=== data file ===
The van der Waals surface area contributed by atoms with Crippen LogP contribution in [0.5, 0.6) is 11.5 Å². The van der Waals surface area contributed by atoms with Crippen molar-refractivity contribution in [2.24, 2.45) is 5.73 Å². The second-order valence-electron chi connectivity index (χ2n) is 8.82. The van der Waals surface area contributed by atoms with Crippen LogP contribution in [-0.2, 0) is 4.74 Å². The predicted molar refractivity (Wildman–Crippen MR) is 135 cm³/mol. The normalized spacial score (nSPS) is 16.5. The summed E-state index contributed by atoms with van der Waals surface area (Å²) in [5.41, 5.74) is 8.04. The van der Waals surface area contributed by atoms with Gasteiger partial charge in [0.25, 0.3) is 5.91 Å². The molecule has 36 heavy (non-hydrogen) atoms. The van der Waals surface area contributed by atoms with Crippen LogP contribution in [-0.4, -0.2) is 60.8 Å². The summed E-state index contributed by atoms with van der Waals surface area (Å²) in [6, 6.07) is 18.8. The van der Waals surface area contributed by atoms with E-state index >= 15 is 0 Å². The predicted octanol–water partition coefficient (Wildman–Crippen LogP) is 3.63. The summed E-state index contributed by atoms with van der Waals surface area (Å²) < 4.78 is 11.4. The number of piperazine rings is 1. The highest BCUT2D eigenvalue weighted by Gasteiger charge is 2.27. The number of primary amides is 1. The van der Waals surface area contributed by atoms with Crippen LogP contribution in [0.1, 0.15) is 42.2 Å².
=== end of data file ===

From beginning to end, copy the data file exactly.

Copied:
The van der Waals surface area contributed by atoms with Crippen LogP contribution in [0.5, 0.6) is 11.5 Å². The van der Waals surface area contributed by atoms with Crippen molar-refractivity contribution in [2.24, 2.45) is 5.73 Å². The second-order valence-electron chi connectivity index (χ2n) is 8.82. The van der Waals surface area contributed by atoms with Crippen LogP contribution in [-0.2, 0) is 4.74 Å². The predicted molar refractivity (Wildman–Crippen MR) is 135 cm³/mol. The normalized spacial score (nSPS) is 16.5. The summed E-state index contributed by atoms with van der Waals surface area (Å²) in [5.41, 5.74) is 8.04. The van der Waals surface area contributed by atoms with Gasteiger partial charge in [0.25, 0.3) is 5.91 Å². The molecule has 36 heavy (non-hydrogen) atoms. The van der Waals surface area contributed by atoms with Crippen LogP contribution in [-0.4, -0.2) is 60.8 Å². The summed E-state index contributed by atoms with van der Waals surface area (Å²) in [6, 6.07) is 18.8. The van der Waals surface area contributed by atoms with E-state index >= 15 is 0 Å². The predicted octanol–water partition coefficient (Wildman–Crippen LogP) is 3.63. The summed E-state index contributed by atoms with van der Waals surface area (Å²) < 4.78 is 11.4. The number of piperazine rings is 1. The highest BCUT2D eigenvalue weighted by Gasteiger charge is 2.27. The number of primary amides is 1. The van der Waals surface area contributed by atoms with Crippen LogP contribution in [0.1, 0.15) is 42.2 Å².